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  • distinguish abbots from bishops, it was ordained that their mitre should be made of less costly materials, and should not be ornamented with gold, a rule which was soon entirely disregarded, and that the crook of their pastoral staff should turn inwards instead of outwards, indicating that their jurisdiction was limited to their own house.

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  • all round the anterior circumference of the head; and both jaws are armed with bands of long pointed teeth, which are inclined inwards, and can be depressed so as to offer no impediment to an object gliding towards the stomach, but to prevent its escape from the mouth.

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  • coiled, it pressed inwards the?

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  • A more generally accepted view - especially among palaeontologists - is the tritubercular theory, according to which the most generalized type of tooth consists of three cusps arranged in a triangle, with the apex pointing inwards in the teeth of the upper jaw.

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  • In the jointed or spelt wheats the distinctions lie in the presence of awns, the direction of the points of the glumes (straight, bent outwards, or turned inwards), the form of the ear as revealed on a cross-section, and the entire or cleft palea.

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  • During the cold months, both sexes wrap themselves in thick woollen coats or sheepskins, with the fleece inwards; both are also shod with corded sandals, called opanke.

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  • The Slieve Bloom Mountains are thus formed of a dome of Old Red Sandstone folded on a core of unconformable Silurian strata; while in several cases the domes are worn through, leaving rings of Old Red Sandstone hills, scarping inwards towards broad exposures of Silurian shales.

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  • As she leant hopelessly against a wall, it miraculously fell inwards to make a niche for her.

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  • the main stem or beam, after giving off a short brow-tine, inclining backwards and upwards, being unbranched and pointed, and when fully developed curving inwards and somewhat downwards at the tip. These small antlers are supported upon pedicles, or processes of the frontal bones, longer than in any other deer, the front edges of these being continued downwards as strong ridges passing along the sides of the face above the eyes.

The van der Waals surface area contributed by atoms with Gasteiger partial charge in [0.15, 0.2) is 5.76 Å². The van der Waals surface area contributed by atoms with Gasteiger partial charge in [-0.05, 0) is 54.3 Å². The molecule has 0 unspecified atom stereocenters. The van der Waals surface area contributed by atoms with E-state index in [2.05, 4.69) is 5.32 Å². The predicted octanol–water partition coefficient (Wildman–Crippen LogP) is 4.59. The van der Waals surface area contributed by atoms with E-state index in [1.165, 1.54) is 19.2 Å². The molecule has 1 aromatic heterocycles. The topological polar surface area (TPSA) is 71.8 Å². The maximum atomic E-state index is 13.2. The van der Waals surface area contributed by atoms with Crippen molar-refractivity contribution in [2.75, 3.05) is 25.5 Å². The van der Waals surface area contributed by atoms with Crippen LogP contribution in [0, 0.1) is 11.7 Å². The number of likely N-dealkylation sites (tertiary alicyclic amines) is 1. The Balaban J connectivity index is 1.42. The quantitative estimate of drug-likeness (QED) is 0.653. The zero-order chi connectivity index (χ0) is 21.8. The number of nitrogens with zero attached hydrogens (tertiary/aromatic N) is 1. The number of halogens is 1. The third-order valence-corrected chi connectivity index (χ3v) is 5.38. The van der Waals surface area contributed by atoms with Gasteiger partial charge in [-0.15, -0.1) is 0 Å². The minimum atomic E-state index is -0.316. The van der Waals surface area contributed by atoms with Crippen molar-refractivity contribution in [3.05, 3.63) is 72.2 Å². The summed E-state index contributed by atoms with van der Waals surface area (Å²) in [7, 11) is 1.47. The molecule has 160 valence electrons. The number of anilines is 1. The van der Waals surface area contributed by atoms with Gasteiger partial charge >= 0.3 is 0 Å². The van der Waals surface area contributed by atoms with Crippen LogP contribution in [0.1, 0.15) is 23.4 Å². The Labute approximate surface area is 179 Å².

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  • The praeoral part of this thickening, which gives rise to the cerebral ganglia, becomes pitted inwards on each side (fig.

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  • In size and appearance it bears a considerable resemblance to the hedgehog, its upper surface being covered over with strong spines directed backwards, and on the back inwards, so as to cross each other on the middle line.

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  • The flowers are in heads (capitula), and open from the circumference inwards in an indefinite centripetal manner.

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  • Usually the successive whorls of the flower, disposed from below upwards or from without inwards upon the floral axis, are of the same number of parts, or are a multiple of the same number of parts, those of one whorl alternating with those of the whorls next it.

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  • - Diagram to illustrate induplicative or induplicate aestivation, in which the parts of the verticil are slightly turned inwards at the edges.

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  • As regards each leaf of the flower, it is either spread out, as the sepals in the bud of the lime-tree, or folded upon itself (conduplicate), as in the petals of some species of Lysimachia, or slightly folded inwards or outwards at the edges, as in the FIG.

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  • The edges of each of the parts may be turned either inwards or outwards; in the former case the aestivation is induplicate (fig.

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  • In their direction they are erect or reflexed (with their apices downwards), spreading outwards (divergent or patulous), or arched inwards (connivent).

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  • In Valeriana the superior calyx is at first an obsolete rim, but as the fruit ripens it is shown to consist of hairs rolled inwards, which expand so as to waft the fruit.

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  • Stamens, as regards their direction, may be erect, turned inwards, outwards, or to one side.